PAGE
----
The rich agricultural history of Los Angeles

Los Angeles is often seen as a concrete jungle: a sprawling metropolis of skyscrapers, highways, and Hollywood glamor. However, in the 21st century, many people are unaware of the rich history of Los Angeles as a center of agriculture, farming, and food production. In this article, we trace the city’s transformation from a humble pueblo to its rise and decline, while exploring the resurgence of agriculture in the heart of this urban colossus.

The old days

For many centuries, the Los Angeles Basin was occupied by the Gabrielino-Tongva and Chumash Indians who led a relatively stable life by hunting, fishing, gathering, and trading actively with other groups until Spanish conquistadores sailed into the Santa Monica Bay in 1542.

By the mid-1700s, early Spanish explorers began to recognize Alta California’s (the entirety of California today) true farming potential. Father Juan Crespi, one of the earliest Franciscan missionaries and explorers, wrote: “After crossing the river we entered a large vineyard of wild grapes and an infinity of rose bushes in full bloom. All the soil is black and loamy, and is capable of producing every kind of grain and fruit which may be planted.” 

What was to eventually become the city of Los Angeles, El Pueblo de la Reina de los Ángeles (“The Village of the Queen of the Angels”), was settled in 1781 by California Governor Felipe de Neve and 44 settlers from Sonora and Mazatlán. This first pueblo was built near a river they called Río de Porciúncula using local Indigenous labor from the adjacent village of Yaanga (Yang-na or Yabit).

The pueblo quickly developed into a small farming community with an effective irrigation system. By 1790, it was a major grain producer and soon expanded into large-scale fruit orchards and vineyards. Following this expansion, the 1800s saw over 100 acres of vineyards producing wine and brandy. In fact, the community became known for its grape production, and by 1851, about 1,000 gallons of wine were shipped across the nation.

With the Gold Rush and railroads came a population surge, and the city’s agricultural focus shifted to meet this demand, leading to the first commercial orange grove by William Wolfskill. Over time, diverse crops like hay, grain, citrus, and olives were cultivated, and the city experienced a farming boom, especially after the inauguration of the 1913 Los Angeles aqueduct. Between 1910 and 1950, Los Angeles County ranked the number one most productive agricultural county in the nation. However, post-World War II urbanization reduced much of the city’s farmland. Although greatly diminished, agriculture continued in surrounding communities, notably the San Fernando Valley, until the 1960s.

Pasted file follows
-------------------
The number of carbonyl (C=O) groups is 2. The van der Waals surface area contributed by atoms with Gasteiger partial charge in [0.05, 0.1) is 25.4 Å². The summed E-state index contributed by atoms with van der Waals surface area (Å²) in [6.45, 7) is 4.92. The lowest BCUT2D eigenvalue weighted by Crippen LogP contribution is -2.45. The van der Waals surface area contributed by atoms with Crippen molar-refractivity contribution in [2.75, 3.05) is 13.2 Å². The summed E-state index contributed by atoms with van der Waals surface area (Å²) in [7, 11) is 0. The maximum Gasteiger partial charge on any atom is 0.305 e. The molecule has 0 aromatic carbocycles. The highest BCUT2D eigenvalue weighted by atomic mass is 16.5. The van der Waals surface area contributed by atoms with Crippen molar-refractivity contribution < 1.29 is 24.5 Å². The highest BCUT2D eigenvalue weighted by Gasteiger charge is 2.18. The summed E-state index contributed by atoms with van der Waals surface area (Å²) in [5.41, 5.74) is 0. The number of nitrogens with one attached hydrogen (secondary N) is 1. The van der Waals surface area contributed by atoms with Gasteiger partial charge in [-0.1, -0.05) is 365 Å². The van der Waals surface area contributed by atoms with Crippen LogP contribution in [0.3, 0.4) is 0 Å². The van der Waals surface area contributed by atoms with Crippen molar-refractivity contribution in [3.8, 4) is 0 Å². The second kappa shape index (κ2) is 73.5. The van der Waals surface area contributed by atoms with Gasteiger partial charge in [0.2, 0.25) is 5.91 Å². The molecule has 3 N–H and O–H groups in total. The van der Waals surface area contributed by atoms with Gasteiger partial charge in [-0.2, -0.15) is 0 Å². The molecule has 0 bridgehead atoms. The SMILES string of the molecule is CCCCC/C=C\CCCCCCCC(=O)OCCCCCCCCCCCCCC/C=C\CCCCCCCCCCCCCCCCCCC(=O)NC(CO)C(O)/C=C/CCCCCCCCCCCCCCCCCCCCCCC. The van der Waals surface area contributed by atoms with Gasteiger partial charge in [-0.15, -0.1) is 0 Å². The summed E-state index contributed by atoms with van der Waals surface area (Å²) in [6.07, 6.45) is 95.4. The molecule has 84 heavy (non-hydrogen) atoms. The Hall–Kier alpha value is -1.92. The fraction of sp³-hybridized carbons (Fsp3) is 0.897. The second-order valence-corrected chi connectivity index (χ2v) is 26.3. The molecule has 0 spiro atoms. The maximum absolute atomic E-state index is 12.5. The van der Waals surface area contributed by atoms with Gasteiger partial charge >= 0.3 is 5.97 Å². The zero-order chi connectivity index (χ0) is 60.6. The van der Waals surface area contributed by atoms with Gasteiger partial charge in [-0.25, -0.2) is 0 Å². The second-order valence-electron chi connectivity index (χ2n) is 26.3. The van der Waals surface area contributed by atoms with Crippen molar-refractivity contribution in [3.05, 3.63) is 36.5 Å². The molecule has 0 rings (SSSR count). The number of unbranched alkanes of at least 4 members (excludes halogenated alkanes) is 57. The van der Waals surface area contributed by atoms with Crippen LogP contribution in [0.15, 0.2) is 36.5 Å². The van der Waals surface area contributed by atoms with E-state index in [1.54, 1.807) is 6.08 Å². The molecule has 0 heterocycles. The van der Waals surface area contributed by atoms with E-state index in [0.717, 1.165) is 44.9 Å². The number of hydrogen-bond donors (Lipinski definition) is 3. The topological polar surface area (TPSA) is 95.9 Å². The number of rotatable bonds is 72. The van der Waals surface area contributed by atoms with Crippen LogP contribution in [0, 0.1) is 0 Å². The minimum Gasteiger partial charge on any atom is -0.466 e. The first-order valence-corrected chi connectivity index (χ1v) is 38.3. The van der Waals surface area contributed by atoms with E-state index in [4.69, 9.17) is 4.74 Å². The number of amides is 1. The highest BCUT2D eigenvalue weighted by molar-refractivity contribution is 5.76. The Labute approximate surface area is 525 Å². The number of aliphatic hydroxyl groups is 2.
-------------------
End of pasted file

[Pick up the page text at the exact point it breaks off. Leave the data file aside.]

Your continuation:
While it has faded from its glory days, Los Angeles remains a significant part of the Golden State’s vast agricultural output today. In 2019, L.A. County farm production produced $177 million worth of agricultural products, mainly alfalfa, carrots, peaches, and nursery crops. As Angelenos re-engage with food and farming, community gardens and urban agriculture persist, reflecting the city’s rich agricultural heritage.

The future of LA

Tracing back to a time when cows grazed and crops flourished, Los Angeles has undergone dramatic changes. Today, parking lots and urban developments sprawl across thousands of acres of forgotten farmland.

This transformation from an agricultural industry at its height during World War II, to an urban landscape is significant. Despite being a health-conscious city, marked by juice bars and vegan eateries, Los Angeles is simultaneously grappling with stark economic disparities. In many urban neighborhoods, fast food has become the predominant diet, contributing to an escalating obesity crisis and a surge in chronic diseases. In fact, Los Angeles County has some of the highest rates of food insecurity, federal food assistance, and diet-related diseases.

However, urban agriculture can improve food equity and access, and therefore public health and urban food insecurity. For example, in Los Angeles city alone, urban agriculture can provide up to 111% of the current vegetable need if all available vacant lot area is converted. So, as farmers markets, community gardens, and urban farming gain momentum, Los Angeles’s agricultural past can hopefully offer solutions for the future. California is one of the best states for farmland in the United States; let’s make Los Angeles County part of that.

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